For digital publishers, the home page is back in vogue.
In the depths of the Facebook referral era, it wasn’t uncommon to hear the homepage was “dead” and why article pages had become “the new homepage.” With users most often finding their way to publishers’ sites through links to specific articles instead of their bookmarks bar, their home pages had become less of a priority.
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The consequences were obvious: Product teams shifted their efforts to eke out more page views from article pages, with oceans of related content. They were helped along by tricks such as infinite scroll. For many publishers, their home pages became little more than marketing tools for their brands — somewhere where they could put their best foot forward, while hiding the social media clickbait out back. Many didn’t even carry ads.
But increasingly — and owing to a variety of factors — publishers say their home pages are rising in importance.
One driver: Facebook’s recent algorithm tweaks to deprioritize publisher content in the news feed have suddenly meant generating more traffic through publishers’ front doors instead. And as a result, it’s also meant publishers are thinking more carefully about how to present content on those pages that best serves their audiences and their business needs, instead of just their brands.
Speaking at a Digiday Hot Topic event about memberships and subscriptions in New York City on Thursday, Michael Silberman, senior vice president of strategy for subscription technology vendor Piano, said his company has seen an uptick of traffic to publishers’ homepages this year, which it attributes directly to Facebook’s algorithm changes.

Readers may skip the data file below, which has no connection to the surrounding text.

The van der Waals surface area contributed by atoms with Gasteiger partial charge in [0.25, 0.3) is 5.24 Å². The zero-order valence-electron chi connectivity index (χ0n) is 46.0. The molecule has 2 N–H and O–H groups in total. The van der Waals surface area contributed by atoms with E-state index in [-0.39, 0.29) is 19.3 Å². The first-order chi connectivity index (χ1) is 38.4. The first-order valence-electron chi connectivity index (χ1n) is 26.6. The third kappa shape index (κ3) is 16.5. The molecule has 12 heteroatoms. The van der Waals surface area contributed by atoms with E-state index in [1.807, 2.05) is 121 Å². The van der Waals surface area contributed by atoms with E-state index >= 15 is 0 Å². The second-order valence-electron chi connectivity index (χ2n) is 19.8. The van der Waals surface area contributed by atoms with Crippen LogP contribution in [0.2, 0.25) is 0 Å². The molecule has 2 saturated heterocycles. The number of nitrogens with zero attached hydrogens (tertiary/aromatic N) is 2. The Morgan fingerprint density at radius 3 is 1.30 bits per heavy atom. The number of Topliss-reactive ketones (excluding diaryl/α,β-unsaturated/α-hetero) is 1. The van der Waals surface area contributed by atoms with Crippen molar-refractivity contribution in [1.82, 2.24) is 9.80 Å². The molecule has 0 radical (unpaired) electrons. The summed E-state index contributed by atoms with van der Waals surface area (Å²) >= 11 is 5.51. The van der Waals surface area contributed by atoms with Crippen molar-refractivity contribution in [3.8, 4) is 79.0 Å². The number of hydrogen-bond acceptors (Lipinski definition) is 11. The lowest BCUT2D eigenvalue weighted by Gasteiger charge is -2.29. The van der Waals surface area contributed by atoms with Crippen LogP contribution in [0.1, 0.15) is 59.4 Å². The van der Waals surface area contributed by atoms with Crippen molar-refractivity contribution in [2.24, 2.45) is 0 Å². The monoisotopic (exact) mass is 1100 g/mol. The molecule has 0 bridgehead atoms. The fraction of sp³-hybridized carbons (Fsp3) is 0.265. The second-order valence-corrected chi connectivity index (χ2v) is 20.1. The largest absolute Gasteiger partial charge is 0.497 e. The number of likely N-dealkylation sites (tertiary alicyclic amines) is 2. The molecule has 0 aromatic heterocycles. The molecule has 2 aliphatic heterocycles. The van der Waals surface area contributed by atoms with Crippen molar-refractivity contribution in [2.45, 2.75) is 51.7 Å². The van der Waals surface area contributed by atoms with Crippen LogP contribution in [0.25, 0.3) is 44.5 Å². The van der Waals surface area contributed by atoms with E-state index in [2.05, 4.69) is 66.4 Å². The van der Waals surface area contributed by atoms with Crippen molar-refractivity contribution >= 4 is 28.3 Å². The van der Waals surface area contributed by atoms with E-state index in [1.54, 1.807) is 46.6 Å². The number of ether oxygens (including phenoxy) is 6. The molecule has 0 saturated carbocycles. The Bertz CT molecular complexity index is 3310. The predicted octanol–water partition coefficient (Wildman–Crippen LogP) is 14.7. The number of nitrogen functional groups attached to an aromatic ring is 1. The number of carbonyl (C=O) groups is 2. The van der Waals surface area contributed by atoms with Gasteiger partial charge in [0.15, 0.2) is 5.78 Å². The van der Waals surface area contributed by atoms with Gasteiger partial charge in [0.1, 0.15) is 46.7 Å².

But beyond Facebook traffic, the re-emphasis on the home page is also being driven by changing publishers’ business models and needs. As many publishers launch — or invest more heavily in — subscription and membership products, the homepage has become prime real-estate for driving both awareness and conversions for those products. Visitors from social and search have much lower subscription conversion rates than those that come via the homepage, according to Silberman.
Even those publishers without paid tiers are actively trying to build direct connections with readers, and to develop loyal audiences instead of relying simply on a firehose of drive-by traffic. Home pages are becoming a more essential part of driving regular, loyal engagement, they say.
Mia Libby, chief revenue officer at The Daily Beast, said the publisher has seen a similar trend in terms of home page traffic, and is placing more emphasis on it. Of course, she attributes a large part of that increase to the strength of the publisher’s content. Regardless of the reasons, it’s following the data and adjusting accordingly.
The distributed media era is far from over, of course. Publishers continue to see strong traffic to their Google AMP pages and YouTube videos, and from sources such as Apple News and Flipboard.
But as publishers diversify their revenues into subscriptions and commerce and away from churning out page views for the sake of ad impressions alone, it seems the home page is firmly back in the mix.
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